So your prices are expensive?
Or are they affordable?
Maybe. Maybe not.
It’s depends on perspective.
It’s all relative to the perspective of your buyer.
Buyers are fickle creatures.
And as you may have guessed, they are notorious for being a bit irrational and unpredictable.
I know because I am one. And so are you!
But in all of that crazy, buying behavior and unpredictability, there are some documented patterns.
I know, it’s a bit weird but it’s true.
Frame of Reference
When we shop, we all have our own frame of reference. We don’t always admit it but we do.
We instinctively compare the products and services of one company to the products and services of another.
Sometimes we do a great job at it…and actually compare things that are similar. Comparing apples to apples.
Other times, we kinda suck at it and compare things that have absolutely nothing to do with each other. Comparing apples to oranges.
But hold on a second, comparing apples to oranges? That is what you DON’T want your prospective customers and clients to do.
So you’ve got to fix that with…a pricing anchor.
What The Heck Is A Pricing Anchor?
First off…I’m sure you’re wondering, “what the heck is a pricing anchor”?
The pricing anchor and the anchoring effect is when customers anchor or compare everything based on your highest-priced offering.
Sounds quite simple right? Sure it does but I’m going to beat that as simple as it sounds, you aren’t doing it.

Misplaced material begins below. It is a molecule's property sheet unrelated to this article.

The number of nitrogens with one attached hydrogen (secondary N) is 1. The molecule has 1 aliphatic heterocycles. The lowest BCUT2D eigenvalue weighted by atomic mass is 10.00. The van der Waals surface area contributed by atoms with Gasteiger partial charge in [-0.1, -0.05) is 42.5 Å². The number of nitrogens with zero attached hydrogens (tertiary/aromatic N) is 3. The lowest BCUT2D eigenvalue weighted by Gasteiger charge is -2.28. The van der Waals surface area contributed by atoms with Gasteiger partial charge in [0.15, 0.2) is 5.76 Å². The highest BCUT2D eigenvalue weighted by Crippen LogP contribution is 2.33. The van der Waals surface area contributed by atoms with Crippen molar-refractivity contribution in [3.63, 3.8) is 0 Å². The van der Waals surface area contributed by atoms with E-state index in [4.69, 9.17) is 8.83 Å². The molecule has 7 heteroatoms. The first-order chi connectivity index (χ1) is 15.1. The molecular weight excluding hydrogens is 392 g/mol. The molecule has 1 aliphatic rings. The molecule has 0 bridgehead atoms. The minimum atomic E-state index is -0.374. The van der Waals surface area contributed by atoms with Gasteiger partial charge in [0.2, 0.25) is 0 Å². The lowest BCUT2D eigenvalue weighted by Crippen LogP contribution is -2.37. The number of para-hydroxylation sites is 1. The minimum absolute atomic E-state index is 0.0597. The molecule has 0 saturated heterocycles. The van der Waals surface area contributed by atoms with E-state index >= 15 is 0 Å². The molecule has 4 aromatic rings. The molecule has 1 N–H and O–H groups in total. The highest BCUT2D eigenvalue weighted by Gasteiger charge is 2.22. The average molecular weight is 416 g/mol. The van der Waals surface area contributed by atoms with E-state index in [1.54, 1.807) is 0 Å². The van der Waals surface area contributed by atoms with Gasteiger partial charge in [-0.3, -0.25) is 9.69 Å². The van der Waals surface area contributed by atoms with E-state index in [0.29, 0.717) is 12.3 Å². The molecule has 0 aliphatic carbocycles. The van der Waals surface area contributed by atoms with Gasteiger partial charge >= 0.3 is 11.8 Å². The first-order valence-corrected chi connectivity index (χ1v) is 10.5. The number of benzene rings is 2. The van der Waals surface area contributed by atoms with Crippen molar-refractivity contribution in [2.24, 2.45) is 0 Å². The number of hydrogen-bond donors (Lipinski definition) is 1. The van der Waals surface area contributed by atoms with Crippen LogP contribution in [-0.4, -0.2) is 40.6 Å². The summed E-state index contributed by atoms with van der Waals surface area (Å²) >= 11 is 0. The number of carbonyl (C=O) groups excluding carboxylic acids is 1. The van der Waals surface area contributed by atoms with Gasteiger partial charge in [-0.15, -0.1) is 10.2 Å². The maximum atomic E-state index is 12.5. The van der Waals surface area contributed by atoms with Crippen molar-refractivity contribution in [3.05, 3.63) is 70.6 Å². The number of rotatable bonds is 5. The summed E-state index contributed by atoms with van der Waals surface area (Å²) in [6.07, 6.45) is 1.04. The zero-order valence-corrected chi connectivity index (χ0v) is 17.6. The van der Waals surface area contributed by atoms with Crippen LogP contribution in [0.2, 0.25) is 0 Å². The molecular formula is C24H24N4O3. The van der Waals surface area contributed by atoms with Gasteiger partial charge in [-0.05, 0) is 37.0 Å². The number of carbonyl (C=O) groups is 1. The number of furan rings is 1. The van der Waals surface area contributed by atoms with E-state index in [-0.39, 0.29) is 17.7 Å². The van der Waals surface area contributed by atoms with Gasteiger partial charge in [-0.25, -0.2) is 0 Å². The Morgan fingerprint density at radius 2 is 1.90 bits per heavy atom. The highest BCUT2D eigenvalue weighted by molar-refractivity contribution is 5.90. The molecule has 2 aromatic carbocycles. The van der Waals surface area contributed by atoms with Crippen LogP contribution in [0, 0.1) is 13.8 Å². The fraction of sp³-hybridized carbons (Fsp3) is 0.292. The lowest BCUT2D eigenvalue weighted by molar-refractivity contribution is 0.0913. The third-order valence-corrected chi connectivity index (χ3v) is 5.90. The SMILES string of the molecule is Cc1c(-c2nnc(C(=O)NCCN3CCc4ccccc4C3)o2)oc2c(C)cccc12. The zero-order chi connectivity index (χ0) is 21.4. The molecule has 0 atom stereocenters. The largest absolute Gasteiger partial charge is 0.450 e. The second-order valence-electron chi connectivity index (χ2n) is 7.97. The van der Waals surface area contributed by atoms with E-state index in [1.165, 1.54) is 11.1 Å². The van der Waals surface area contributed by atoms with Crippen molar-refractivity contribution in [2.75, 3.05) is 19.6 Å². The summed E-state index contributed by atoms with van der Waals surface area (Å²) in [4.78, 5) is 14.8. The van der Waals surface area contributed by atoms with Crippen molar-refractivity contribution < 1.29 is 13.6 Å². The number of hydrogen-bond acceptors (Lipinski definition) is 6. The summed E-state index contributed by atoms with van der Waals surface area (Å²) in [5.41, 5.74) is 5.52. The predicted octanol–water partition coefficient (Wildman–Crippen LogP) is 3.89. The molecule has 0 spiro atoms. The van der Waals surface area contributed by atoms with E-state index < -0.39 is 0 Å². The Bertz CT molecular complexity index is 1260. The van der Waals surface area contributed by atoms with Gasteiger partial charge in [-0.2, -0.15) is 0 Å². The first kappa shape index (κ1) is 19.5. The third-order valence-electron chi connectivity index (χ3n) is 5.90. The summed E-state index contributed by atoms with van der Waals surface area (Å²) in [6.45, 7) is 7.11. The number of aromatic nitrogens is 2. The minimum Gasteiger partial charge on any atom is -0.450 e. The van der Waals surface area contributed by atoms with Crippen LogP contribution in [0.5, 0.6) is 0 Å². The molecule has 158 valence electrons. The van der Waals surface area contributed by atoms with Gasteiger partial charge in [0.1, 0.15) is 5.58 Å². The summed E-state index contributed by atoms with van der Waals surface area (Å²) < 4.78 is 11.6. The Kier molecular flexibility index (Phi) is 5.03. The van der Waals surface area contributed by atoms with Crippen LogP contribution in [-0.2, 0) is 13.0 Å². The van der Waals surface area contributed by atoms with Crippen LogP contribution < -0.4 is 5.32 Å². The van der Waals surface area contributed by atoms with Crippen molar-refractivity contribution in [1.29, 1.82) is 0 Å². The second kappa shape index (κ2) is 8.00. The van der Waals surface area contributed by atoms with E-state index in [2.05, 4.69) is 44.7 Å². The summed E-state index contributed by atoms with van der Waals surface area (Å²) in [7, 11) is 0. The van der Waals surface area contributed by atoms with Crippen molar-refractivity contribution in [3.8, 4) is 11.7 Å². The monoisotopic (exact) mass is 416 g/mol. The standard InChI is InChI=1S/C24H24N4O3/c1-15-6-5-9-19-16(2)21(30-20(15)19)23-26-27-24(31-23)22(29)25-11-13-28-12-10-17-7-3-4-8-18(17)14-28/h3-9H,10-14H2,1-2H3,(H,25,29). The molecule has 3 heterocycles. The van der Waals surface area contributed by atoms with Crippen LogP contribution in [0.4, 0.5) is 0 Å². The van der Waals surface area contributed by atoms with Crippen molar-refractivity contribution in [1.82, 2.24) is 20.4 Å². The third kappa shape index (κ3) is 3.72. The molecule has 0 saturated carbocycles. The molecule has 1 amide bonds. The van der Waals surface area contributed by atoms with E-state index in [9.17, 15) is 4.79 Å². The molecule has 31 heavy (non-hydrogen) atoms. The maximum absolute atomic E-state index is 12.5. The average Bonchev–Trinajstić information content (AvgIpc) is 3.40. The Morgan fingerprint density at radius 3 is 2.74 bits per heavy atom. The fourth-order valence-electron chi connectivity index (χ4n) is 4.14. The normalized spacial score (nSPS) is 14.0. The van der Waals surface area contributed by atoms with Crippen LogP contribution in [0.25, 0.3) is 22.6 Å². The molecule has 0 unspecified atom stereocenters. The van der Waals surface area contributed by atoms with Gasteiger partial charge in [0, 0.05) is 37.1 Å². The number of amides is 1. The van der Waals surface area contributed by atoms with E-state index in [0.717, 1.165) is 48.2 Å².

You’re probably just floating up a price on your website, if you have pricing there at all, and expecting your tribe to know how valuable your price point is…or isn’t.
Just in case you think I’m just bs’ing you… here’s a real world pricing anchor for you.
Have you noticed when you go into a department store or when you’ve done a bit of window shopping, one of two things are on display.
(1) The most luxurious, gorgeously highest priced item is on display or (2) the most luxurious and deeply discounted item is on display.
Now that I’ve brought this to your attention, you can be sure that this is not by accident at all. The department store is giving you a pricing anchor before you’ve even had a chance to walk into the store.
They are framing your perception of what you can expect from them. They are providing you with a pricing anchor regarding value and price as soon as humanly possible.
Anchors’ Away, Matey!
So what’s up with your pricing anchor? If you don’t have one, I’d suggest that you should probably give it some thought. Just a little bit.
Have questions or comments? Let me hear it in the comments below.
Want to learn more about pricing and packaging your products and services for profit? Join me in The Blueprint: Your Guide To Profitable Pricing & Packaging.